As tech companies are increasingly feeling threatened that they’ll be sued for improperly using open source code, a market is developing for tools that detect the presence of such code within application development environments.
First to market: Black Duck Software, which today is expected to announce that it has received $12 million in Series B funding led by Fidelity Investments, which enlisted heavy hitters Intel Capital and SAP Ventures, along with previous investors Red Hat, Flagship Ventures and General Catalyst Partners.
Waltham, Mass.-based Black Duck, which raised a $5 million Series A round of funding a year ago, isn’t alone. Its primary competitor is San Francisco-based Palamida, which received its first round of funding, also $5 million, in December from WaldenVC, Hummer Winblad Venture Partners and Stanford University.
Both companies develop tools that compare intellectual property against open source code to help companies catalog applications.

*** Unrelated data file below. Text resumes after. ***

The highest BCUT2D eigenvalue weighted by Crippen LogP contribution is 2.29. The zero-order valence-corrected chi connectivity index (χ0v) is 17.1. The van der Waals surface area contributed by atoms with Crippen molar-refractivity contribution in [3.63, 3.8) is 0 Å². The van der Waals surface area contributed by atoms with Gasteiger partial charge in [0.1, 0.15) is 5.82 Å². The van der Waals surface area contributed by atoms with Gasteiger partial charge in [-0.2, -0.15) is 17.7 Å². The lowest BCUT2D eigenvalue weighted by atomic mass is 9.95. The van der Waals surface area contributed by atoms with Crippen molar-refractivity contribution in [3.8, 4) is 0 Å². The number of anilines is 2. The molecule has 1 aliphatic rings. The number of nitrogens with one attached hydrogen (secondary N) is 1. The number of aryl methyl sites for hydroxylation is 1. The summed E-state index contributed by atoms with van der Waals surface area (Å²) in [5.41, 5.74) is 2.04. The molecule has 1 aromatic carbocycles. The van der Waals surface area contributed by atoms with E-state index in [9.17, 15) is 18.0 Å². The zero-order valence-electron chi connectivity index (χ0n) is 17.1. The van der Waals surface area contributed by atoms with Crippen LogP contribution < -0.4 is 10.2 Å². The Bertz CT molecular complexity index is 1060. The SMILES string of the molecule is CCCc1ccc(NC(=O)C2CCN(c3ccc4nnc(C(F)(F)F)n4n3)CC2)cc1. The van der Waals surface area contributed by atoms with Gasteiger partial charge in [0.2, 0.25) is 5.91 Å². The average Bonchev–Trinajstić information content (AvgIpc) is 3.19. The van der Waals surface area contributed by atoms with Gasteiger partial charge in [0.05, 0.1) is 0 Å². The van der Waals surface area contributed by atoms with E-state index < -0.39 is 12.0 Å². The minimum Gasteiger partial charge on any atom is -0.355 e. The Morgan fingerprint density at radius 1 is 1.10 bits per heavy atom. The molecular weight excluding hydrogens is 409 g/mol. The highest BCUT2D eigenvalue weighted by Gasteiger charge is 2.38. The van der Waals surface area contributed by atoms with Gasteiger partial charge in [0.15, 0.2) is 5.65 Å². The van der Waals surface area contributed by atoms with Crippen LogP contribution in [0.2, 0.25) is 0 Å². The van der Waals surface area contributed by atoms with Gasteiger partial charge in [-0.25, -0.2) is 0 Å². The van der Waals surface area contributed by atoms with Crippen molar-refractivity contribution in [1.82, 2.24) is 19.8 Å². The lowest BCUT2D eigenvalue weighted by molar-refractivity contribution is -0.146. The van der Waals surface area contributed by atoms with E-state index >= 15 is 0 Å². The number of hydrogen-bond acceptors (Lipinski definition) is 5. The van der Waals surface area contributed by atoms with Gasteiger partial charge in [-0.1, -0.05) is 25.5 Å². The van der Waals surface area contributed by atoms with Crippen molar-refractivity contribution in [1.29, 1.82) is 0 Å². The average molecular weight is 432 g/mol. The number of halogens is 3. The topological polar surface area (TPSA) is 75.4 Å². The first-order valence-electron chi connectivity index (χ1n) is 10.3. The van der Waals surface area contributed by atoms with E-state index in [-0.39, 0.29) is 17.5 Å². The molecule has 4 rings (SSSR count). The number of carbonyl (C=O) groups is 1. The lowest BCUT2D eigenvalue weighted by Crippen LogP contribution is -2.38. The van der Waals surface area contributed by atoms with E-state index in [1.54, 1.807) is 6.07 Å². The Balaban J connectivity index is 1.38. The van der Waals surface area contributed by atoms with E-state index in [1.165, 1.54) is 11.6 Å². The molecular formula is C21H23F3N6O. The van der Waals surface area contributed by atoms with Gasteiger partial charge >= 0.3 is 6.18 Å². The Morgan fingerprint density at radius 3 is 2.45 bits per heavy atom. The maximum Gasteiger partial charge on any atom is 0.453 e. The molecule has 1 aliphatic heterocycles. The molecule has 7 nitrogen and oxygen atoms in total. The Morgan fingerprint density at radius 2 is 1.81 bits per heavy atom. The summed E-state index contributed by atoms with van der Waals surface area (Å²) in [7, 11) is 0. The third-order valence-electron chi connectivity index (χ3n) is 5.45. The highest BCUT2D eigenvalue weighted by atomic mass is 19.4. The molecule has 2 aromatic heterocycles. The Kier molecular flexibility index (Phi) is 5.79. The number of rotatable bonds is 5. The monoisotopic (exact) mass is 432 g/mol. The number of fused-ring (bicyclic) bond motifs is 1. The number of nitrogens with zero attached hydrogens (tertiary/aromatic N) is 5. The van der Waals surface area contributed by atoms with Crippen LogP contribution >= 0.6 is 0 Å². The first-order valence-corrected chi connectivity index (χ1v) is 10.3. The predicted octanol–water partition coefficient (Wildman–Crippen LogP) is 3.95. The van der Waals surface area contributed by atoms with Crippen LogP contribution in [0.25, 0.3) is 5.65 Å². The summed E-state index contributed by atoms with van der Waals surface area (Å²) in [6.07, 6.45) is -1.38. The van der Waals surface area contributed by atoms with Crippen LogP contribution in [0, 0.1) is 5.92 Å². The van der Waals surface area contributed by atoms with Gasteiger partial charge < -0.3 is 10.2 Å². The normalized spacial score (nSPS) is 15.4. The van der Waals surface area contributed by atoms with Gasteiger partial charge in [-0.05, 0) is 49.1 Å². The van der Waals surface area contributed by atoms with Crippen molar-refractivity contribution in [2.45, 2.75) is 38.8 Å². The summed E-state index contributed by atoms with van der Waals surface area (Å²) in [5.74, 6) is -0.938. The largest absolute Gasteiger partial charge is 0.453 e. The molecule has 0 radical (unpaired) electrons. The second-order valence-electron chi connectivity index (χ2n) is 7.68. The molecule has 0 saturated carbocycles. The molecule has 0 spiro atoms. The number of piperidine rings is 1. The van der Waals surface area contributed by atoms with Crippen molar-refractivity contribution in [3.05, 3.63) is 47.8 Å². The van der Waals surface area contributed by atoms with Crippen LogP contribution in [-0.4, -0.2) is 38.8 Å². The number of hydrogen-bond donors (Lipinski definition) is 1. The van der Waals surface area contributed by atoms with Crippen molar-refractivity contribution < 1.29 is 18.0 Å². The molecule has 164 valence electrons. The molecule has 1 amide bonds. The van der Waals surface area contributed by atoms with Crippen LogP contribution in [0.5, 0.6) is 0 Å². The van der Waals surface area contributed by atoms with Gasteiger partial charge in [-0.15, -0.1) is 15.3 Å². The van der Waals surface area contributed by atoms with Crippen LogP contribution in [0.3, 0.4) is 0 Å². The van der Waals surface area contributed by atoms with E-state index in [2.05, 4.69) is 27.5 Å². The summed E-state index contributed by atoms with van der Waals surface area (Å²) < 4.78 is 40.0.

The market for Linux alone, which is just one piece of the open-source universe, is enormous. Last year, it accounted for 23% of all server-operating environments worldwide, according to market researcher IDC, which is anticipating that the overall market for Linux hardware and software and related applications will hit $35 billion by 2008. “People are very interested in tapping that market,” says IDC analyst Dan Kusnetzky.
In addition to Black Duck and Palamida, another open source startup to receive funding this year is SpikeSource, which closed a $12 million Series A two weeks ago led by Fidelity Investments and Kleiner Perkins Caufield & Byers, where the company was incubated. (Spikesource tests and certifies open-source software, then helps companies implement and support it.)
Also, Sugar CRM, which makes an open-source customer relationship management application, raised $7.75 million over two rounds late last year from Walden International and Draper Fisher Jurvetson.
And last week, an incubator called Simula Labs, backed by Redpoint Ventures and Mission Ventures, was formed in Southern California to identify six to eight open source development projects and transform them into profitable startups. Among the areas Simula is looking are directories and identity management. Redpoint and Mission have reportedly given the venture between $10 million and $15 million.